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Mission Bell Media publishes print and digital media for the library market with a focus on leadership. Publishing authoritative and empowering leadership content for libraries worldwide.

On Leadership

Leading Voices: Tracey Mayfield

Rolf Janke

We’re so happy to catch up with the ever popular and ever busy Tracey Mayfield from CSULB to get her take on leadership in the library. Her thoughts and perspectives are definitely worth a read. Be sure to check out her favorite leader! 

Name:  Tracey Mayfield

Professional Title: Associate Dean

Organization:  University Library, California State University, Long Beach

Many librarians are leaders without realizing it or wanting to claim that role, they view themselves as "followers" or good managers. What are your thoughts as to why these librarians may not embrace that they’re truly leading?

Wow, that is a loaded question. First, I think there needs to be a distinction between managing and leading. They are two different skill sets. Often you have wonderful managers who are not leaders and vice versa. I think in any profession you have folks who rise up to be good managers and leaders without trying, they just ARE, and therefore they rise up naturally. I don’t think most people in our profession go into it to manage or lead. They become librarians or information professionals to help people and help spread knowledge. Management and Leadership opportunities are a development that come along as a consequence, not something that you started out to accomplish. Therefore, I think a lot of folks can be uncomfortable with it.  In addition, in some libraries there can be a “frosty” relationship between the management and the librarians/staff, so some folks can be uncomfortable being seen in that light. Others could just be uncomfortable being seen as the main decision maker, or the center of attention. There could be all kinds of reasons…..

Should there be more leadership training in your profession and more leadership studies taught in MLS programs? Why? Why not?

Absolutely. I think there are many in the profession who wish to pursue leadership, and are not given the opportunity. I was very lucky that before I even entered an MLIS program I had a wonderful orientation to the profession from a mentor who designed a program that allowed me to glimpse all the different areas of librarianship. What I remember very clearly was the management exercises. Having an inbox with all sorts of personnel problems and all kinds of higher-level problems to solve. Several of the people in my group were freaking out, but I was on fire! I knew from that moment that I wanted to go into Library Management. I say management because at the time, I didn’t understand the difference between management and leadership. 

The program I graduated from did not have a management component, so I kind of created my own. I took whatever courses I could both inside and outside of the program to gain some management experience, but of course, the best experience came from watching good and bad managers.   

There is a part of me that says all the management and leadership training in the world won’t matter if you don’t have it in you innately to be a leader, but I do think for those who want to develop those skills in our profession, there should be a component in MLIS programs to help develop those traits and skills.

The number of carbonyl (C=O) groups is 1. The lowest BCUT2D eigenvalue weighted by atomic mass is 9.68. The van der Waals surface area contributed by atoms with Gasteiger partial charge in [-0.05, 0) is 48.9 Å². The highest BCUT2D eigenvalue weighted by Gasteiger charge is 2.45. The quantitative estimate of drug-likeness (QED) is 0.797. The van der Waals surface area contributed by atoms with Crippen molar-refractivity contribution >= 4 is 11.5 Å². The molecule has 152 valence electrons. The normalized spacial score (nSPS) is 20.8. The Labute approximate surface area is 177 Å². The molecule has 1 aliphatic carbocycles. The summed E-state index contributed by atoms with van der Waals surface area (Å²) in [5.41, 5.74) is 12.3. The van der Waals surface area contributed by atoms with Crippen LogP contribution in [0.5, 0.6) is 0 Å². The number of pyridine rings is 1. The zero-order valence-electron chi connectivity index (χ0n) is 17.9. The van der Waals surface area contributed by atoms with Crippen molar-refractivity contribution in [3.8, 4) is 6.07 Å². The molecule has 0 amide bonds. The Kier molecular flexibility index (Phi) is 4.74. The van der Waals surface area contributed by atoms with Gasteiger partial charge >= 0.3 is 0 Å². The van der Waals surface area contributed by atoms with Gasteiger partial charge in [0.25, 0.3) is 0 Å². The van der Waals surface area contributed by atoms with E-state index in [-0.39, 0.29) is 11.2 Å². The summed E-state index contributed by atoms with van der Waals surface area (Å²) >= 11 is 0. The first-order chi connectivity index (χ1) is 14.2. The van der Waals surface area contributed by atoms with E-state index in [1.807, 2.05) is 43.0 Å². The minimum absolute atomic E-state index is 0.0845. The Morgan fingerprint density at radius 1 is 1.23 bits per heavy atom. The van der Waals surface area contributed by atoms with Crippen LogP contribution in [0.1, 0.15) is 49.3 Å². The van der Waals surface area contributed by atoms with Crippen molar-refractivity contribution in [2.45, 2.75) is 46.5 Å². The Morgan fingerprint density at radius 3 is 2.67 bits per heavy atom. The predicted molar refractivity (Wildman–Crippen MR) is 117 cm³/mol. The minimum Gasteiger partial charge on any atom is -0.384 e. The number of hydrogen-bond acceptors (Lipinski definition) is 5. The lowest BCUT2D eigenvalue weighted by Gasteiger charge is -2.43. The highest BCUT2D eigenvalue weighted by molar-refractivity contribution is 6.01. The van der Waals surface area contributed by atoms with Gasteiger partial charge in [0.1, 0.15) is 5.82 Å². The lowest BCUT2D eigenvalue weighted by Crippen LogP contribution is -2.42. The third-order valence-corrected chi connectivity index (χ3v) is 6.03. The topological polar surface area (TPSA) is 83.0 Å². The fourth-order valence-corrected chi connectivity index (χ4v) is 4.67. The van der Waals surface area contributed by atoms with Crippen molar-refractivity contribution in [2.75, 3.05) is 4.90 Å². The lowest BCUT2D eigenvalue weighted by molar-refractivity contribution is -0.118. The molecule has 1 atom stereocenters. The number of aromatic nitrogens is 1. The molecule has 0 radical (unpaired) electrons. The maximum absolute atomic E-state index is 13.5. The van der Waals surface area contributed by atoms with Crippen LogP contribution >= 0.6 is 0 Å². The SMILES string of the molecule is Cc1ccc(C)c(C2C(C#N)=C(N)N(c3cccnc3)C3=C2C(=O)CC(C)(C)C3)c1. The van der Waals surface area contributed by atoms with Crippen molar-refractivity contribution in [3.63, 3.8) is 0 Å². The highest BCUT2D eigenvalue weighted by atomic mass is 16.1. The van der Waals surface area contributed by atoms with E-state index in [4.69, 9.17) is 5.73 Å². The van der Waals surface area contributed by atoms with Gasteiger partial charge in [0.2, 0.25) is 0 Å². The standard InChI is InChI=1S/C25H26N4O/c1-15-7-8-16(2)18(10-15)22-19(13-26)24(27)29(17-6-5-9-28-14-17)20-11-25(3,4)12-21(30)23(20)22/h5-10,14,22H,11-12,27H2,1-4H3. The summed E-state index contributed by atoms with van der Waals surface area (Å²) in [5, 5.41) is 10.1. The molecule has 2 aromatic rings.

As a leader in your library tell us what part of your profession are you most passionate about?

I have three areas that I am passionate about. The first is the ethical use of information. It absolutely fascinates me how people use information based on their own personal situation at hand. I have seen professors tell students not to plagiarize but then brag about showing them something on illegally downloaded software. I have seen folks not understand what happens to their own intellectual property. It is all very interesting to me. I have spent the last 2 ½ years on my campus and at sister campuses when invited helping to educate anyone who will listen about copyright and intellectual property issues as it relates to instructional materials, simply because I am passionate about it.

Another area I am passionate about is mentoring of new Library and Information professionals. Not all of us will be able to give endowments to the schools we graduated from, or do anything substantial financially within the profession monetarily.  But we can make a huge difference in the lives of those new to the profession and those just getting started in the profession who truly need guidance and mentorship. I created an internship program at my home campus and when we hire new Librarians I try very hard to encourage new librarians to apply and learn through the application process. I love working with new Librarians. It is exciting and energizing and my gosh are they smart!

Lastly, I have always been kind of obsessed with how Librarians are portrayed in film. As a profession, we are often portrayed as older than rocks and water and senile or mean (even in cartoons!) and it drives me up a wall. 

If you could meet any leader or innovator past or present, who would it be? Why?

J.K. Rowling. I’m not sure if she fits your description of a leader or an innovator, but to me, she is the consummate of both, and I will explain why. When it comes to innovation, the woman reinvented Children’s Literature, and got people reading who wouldn’t have picked up a single book (let along 7 giant tomes) before. She uses her celebrity wisely, she is a philanthropist, and she is a wonderful example for working women and mothers. She is who I would love to meet. 

Thank you, Tracey. We loved hearing from you. Be sure to check out our full list of library leaders and innovators. Who should we feature next? Let us know!